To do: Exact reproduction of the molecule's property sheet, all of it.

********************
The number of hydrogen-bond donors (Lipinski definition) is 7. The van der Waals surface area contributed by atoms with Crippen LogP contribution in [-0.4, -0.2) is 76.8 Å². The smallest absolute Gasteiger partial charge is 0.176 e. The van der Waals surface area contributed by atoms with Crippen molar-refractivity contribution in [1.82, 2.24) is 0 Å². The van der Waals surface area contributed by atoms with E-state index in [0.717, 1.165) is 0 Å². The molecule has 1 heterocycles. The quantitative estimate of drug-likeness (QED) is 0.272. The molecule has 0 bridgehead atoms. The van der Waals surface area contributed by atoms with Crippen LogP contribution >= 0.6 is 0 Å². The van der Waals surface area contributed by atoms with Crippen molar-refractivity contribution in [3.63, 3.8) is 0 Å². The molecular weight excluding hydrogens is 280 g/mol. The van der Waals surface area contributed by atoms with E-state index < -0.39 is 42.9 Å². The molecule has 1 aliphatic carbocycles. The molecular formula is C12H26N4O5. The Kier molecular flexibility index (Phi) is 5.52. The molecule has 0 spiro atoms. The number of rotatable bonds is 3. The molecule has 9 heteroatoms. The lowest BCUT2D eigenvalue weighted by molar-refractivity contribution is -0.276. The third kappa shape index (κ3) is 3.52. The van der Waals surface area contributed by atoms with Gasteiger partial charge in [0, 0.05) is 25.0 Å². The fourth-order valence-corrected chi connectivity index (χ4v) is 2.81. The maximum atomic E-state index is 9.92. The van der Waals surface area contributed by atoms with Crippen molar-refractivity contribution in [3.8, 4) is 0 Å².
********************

The number of hydrogen-bond donors (Lipinski definition) is 7. The van der Waals surface area contributed by atoms with Crippen LogP contribution in [-0.4, -0.2) is 76.8 Å². The smallest absolute Gasteiger partial charge is 0.176 e. The van der Waals surface area contributed by atoms with Crippen molar-refractivity contribution in [1.82, 2.24) is 0 Å². The van der Waals surface area contributed by atoms with E-state index in [0.717, 1.165) is 0 Å². The molecule has 1 heterocycles. The quantitative estimate of drug-likeness (QED) is 0.272. The molecule has 0 bridgehead atoms. The van der Waals surface area contributed by atoms with Crippen LogP contribution >= 0.6 is 0 Å². The van der Waals surface area contributed by atoms with Crippen molar-refractivity contribution in [3.63, 3.8) is 0 Å². The molecular weight excluding hydrogens is 280 g/mol. The van der Waals surface area contributed by atoms with E-state index < -0.39 is 42.9 Å². The molecule has 1 aliphatic carbocycles. The molecular formula is C12H26N4O5. The Kier molecular flexibility index (Phi) is 5.52. The molecule has 0 spiro atoms. The number of rotatable bonds is 3. The molecule has 9 heteroatoms. The lowest BCUT2D eigenvalue weighted by molar-refractivity contribution is -0.276. The third kappa shape index (κ3) is 3.52. The van der Waals surface area contributed by atoms with Gasteiger partial charge in [0, 0.05) is 25.0 Å². The fourth-order valence-corrected chi connectivity index (χ4v) is 2.81. The maximum atomic E-state index is 9.92. The van der Waals surface area contributed by atoms with Crippen molar-refractivity contribution in [3.8, 4) is 0 Å².